The art associated to the Day of the Dead’s spiritual tradition and social criticism, keeps evolving and with increased migration and global flows of communication, the celebration has become popular among different communities in California and other parts of the U.S. Many Latino families and immigrants have celebrated the holiday for spiritual reasons, to honor their dead, and have also used the critical side of the celebration to foster community spaces for social justice and dignified representation in an unequal society. The custom is rapidly moving to become mainstream as "tradition" becomes more syncretic with new elements added to it by the cultures that adopt it. 

In California, the figure of “catrina,” or the skeleton woman elegantly dressed, has taken a new meaning, with the mix of images of Mexican painter Frida Kahlo, who had an extensive Day of the Dead art collection in the house she shared with muralist Diego Rivera in the first part of the 20th century. Many women now paint their faces to resemble either Frida or “la catrina,” around the celebration of Halloween and the Day of the Dead in the U.S. Men also paint their faces in a mix of “catrines” and gothic motifs. 

Cultural Appropriation 

The aesthetic elements of the altars have been commercialized in the U.S. in something akin to cultural appropriation. It is possible to see widespread celebrations of the holiday attached to sales of crafts, wine or food in the U.S. and Mexico. Even Nestle is posting Day of the Dead colorful skulls on its bottles of drinking water. In 2013, Disney Corp. unsuccessfully tried to trademark the Day of the Dead in order to make movies and other products using the very attractive artistic motifs of the altars. Hollywood Forever, a cemetery located in East Hollywood and in which celebrities such as actor Rodolfo (Rudolph) Valentino are buried, now hosts a huge celebration of the holiday every year.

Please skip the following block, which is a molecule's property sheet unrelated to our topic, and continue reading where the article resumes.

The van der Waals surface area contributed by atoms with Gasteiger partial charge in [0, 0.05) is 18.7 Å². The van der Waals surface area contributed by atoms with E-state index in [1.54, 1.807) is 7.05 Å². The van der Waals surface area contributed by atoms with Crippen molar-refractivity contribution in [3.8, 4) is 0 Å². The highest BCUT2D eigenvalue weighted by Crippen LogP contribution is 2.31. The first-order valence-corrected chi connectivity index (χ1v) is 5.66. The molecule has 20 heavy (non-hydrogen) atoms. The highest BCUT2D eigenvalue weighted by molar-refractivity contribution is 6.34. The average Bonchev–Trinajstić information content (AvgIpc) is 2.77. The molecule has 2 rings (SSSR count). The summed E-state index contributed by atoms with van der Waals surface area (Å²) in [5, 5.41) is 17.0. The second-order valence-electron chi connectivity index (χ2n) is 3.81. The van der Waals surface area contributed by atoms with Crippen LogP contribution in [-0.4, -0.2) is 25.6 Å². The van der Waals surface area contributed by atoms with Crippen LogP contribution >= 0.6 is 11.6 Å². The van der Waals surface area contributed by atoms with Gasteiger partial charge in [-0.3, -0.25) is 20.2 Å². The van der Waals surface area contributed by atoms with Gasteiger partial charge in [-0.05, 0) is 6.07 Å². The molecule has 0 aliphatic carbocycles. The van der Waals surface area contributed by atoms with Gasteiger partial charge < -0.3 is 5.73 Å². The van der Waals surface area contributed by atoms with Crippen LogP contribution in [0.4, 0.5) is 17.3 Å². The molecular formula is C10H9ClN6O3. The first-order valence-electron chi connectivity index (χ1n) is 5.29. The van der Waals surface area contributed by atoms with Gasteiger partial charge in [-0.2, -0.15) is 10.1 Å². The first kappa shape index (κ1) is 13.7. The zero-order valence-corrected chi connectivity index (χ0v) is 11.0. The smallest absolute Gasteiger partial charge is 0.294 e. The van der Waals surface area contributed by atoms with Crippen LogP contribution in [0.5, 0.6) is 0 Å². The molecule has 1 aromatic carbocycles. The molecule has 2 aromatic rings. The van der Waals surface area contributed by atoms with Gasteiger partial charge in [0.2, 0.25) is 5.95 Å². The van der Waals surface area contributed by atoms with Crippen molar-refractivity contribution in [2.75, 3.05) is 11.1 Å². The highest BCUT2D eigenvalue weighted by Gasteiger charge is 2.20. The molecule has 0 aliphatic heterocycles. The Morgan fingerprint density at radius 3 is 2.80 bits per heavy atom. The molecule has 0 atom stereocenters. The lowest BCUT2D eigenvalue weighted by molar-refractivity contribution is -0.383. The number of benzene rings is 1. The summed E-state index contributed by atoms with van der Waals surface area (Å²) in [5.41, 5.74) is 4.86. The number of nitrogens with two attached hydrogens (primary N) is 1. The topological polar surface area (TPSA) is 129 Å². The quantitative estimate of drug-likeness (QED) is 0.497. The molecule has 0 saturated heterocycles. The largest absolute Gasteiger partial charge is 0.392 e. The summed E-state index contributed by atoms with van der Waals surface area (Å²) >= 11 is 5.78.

In San Diego, there is a growing interest for the holiday that has been celebrated mainly in Latino neighborhoods such as Barrio Logan, and some indigenous migrant communities from Mexico in North County; and now is extended to a big commercial celebration in Old Town, where craft merchants and restaurants join in the elaboration of altars, and in the organization of a parade that goes for several streets. 

In October 2014, 20th Century Fox released an animation movie called “The Book of Life” inspired in indigenous beliefs of the afterworld, and with images of the modern celebrations of the holiday, mixed with European culture, particularly Spanish culture in the image of a bullfighter from Spain. In this movie, the underworld, or Mictlán, looks like a giant ofrenda or altar. 

The aesthetic elements of this tradition have made cultural appropriation and commercialization very easy, without much consideration for its more profound spiritual and social criticism components, and for the communities who celebrate the tradition mainly from the spiritual significance of honoring the ancestors. 

— Dr. Antonieta Mercado, Communication Studies

Contact Information

International Center
Serra Hall 201
5998 Alcalá Park
San Diego, CA 92110

Phone: (619) 260-4598
Fax: (619) 260-5924
international@sandiego.edu

Click to see map to Serra Hall 201
Building Location on Campus Map

View Map and Building Location